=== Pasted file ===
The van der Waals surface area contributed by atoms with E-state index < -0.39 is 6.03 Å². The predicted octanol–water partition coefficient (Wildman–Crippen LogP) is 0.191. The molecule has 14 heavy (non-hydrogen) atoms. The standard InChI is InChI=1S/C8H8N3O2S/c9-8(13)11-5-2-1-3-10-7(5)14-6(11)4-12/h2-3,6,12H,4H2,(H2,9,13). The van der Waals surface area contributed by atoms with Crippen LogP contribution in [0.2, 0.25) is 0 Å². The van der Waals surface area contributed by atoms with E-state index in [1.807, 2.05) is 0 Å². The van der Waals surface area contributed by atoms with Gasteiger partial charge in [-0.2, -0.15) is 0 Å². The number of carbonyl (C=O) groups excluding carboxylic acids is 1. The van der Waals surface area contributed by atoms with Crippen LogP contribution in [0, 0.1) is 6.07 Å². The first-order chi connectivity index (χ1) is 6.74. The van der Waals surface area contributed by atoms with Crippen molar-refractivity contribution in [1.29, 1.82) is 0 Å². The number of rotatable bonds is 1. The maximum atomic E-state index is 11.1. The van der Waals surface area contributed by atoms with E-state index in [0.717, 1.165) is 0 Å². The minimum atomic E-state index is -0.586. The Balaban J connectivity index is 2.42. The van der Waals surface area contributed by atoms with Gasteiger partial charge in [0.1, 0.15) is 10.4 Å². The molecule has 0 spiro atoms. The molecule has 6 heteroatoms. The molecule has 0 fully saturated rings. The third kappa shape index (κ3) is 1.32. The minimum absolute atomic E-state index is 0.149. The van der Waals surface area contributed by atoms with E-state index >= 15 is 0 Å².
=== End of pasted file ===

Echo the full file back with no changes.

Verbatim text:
The van der Waals surface area contributed by atoms with E-state index < -0.39 is 6.03 Å². The predicted octanol–water partition coefficient (Wildman–Crippen LogP) is 0.191. The molecule has 14 heavy (non-hydrogen) atoms. The standard InChI is InChI=1S/C8H8N3O2S/c9-8(13)11-5-2-1-3-10-7(5)14-6(11)4-12/h2-3,6,12H,4H2,(H2,9,13). The van der Waals surface area contributed by atoms with Crippen LogP contribution in [0.2, 0.25) is 0 Å². The van der Waals surface area contributed by atoms with E-state index in [1.807, 2.05) is 0 Å². The van der Waals surface area contributed by atoms with Gasteiger partial charge in [-0.2, -0.15) is 0 Å². The number of carbonyl (C=O) groups excluding carboxylic acids is 1. The van der Waals surface area contributed by atoms with Crippen LogP contribution in [0, 0.1) is 6.07 Å². The first-order chi connectivity index (χ1) is 6.74. The van der Waals surface area contributed by atoms with Crippen molar-refractivity contribution in [1.29, 1.82) is 0 Å². The number of rotatable bonds is 1. The maximum atomic E-state index is 11.1. The van der Waals surface area contributed by atoms with E-state index in [0.717, 1.165) is 0 Å². The minimum atomic E-state index is -0.586. The Balaban J connectivity index is 2.42. The van der Waals surface area contributed by atoms with Gasteiger partial charge in [0.1, 0.15) is 10.4 Å². The molecule has 0 spiro atoms. The molecule has 6 heteroatoms. The molecule has 0 fully saturated rings. The third kappa shape index (κ3) is 1.32. The minimum absolute atomic E-state index is 0.149. The van der Waals surface area contributed by atoms with E-state index >= 15 is 0 Å².